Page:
Change of Space-Time Structure under Lorentz Transformation
Ning Wu
Center for Theoretical Study, Beijing, China.
DOI: 10.4236/jmp.2014.510097   PDF    HTML   XML   7,868 Downloads   9,659 Views   Citations

Abstract

When we study Lorentz transformation in the framework of quantum gauge theory of gravity, we will find that the vacuum gravitational gauge field will be changed under gravitational gauge transformation, which will change the structure of the physical space-time and cause clock dilation effect. The study in this paper provides us with new insights to understand the essential and intrinsic relation between special relativity and general relativity. It provides us with a new way to unify special relativity and general relativity.

Share and Cite:

Wu, N. (2014) Change of Space-Time Structure under Lorentz Transformation. Journal of Modern Physics, 5, 940-947. doi: 10.4236/jmp.2014.510097.

Keywords

Lorentz Transformation, Gravitational Gauge Transformation, Space-Time Structure, Gauge Theory of Gravity, Gravitational Gauge Field

1. Introduction

It is known that, because of the negative results from Michelson-Morley interference experiment [1] and Lodge’s interference experiment [2] [3] , the theory of ether drift is abandoned by physical world. In order to explain these negative experimental results, George Francis Fitzgerald and Hendrik Antoon Lorentz proposed the contraction hypothesis [2] -[6] . In the theory of special relativity, clock dilation effect and ruler contraction effect are natural results of Lorentz transformation. It is known that Lorentz transformation is a mathematical transformation of space-time coordinates of a physical event. From physical point of view, it is only a transformation of the state of an observer. It is known that the state of one observer is independent of the clock and the ruler used by another observer. Why is the time interval between ticks of a clock and the length of a ruler changed under such mathematical transformations? What is the physical mechanism that causes such changes?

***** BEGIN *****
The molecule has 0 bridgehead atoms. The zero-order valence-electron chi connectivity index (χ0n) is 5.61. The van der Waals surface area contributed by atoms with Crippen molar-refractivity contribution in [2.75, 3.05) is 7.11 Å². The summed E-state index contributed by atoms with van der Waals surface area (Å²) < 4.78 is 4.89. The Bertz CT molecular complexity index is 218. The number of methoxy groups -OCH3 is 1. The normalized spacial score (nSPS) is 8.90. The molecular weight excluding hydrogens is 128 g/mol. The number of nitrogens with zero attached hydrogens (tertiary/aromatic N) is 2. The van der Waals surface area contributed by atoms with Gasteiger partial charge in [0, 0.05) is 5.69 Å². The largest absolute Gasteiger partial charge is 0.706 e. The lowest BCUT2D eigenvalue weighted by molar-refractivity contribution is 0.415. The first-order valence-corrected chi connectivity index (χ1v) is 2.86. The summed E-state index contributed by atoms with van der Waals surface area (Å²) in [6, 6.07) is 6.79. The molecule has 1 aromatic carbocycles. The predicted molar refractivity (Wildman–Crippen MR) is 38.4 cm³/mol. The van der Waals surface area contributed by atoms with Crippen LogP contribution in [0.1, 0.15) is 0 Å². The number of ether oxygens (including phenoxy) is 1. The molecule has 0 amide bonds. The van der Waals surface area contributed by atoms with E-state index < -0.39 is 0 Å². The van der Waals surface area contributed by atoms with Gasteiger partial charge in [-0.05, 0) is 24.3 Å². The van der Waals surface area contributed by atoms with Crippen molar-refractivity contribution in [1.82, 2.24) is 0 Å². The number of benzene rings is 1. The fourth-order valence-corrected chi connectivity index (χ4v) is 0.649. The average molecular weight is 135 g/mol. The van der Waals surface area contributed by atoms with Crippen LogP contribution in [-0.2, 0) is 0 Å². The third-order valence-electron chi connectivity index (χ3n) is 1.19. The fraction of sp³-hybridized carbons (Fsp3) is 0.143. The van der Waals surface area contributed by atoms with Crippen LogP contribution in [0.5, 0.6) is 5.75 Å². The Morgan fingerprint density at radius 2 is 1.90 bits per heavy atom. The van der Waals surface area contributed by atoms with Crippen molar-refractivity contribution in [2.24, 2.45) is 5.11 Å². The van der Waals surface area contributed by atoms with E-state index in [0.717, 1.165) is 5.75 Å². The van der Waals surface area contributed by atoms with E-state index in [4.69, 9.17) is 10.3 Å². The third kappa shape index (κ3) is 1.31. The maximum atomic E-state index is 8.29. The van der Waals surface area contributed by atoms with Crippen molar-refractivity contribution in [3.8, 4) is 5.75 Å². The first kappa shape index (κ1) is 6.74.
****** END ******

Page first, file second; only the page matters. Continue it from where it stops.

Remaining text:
Besides in special relativity, clock dilation effect and ruler contraction effect also exist in general relativity [7] -[9] . It is known that, in general relativity, these effects are caused by classical gravity, or say that, they are effects of gravitational interactions. So, there are two kinds of clock dilation effect and ruler contraction effect. One is a kind of kinematical effects in special relativity, and another is a kind of effects of gravitational interactions in general relativity. Is there any relation between these two kinds of effects? In other words, are the underlying physics mechanisms of these two kinds of effects the same? What is the physical nature of the clock dilation effect and the ruler contraction effect caused by Lorentz transformation in special relativity?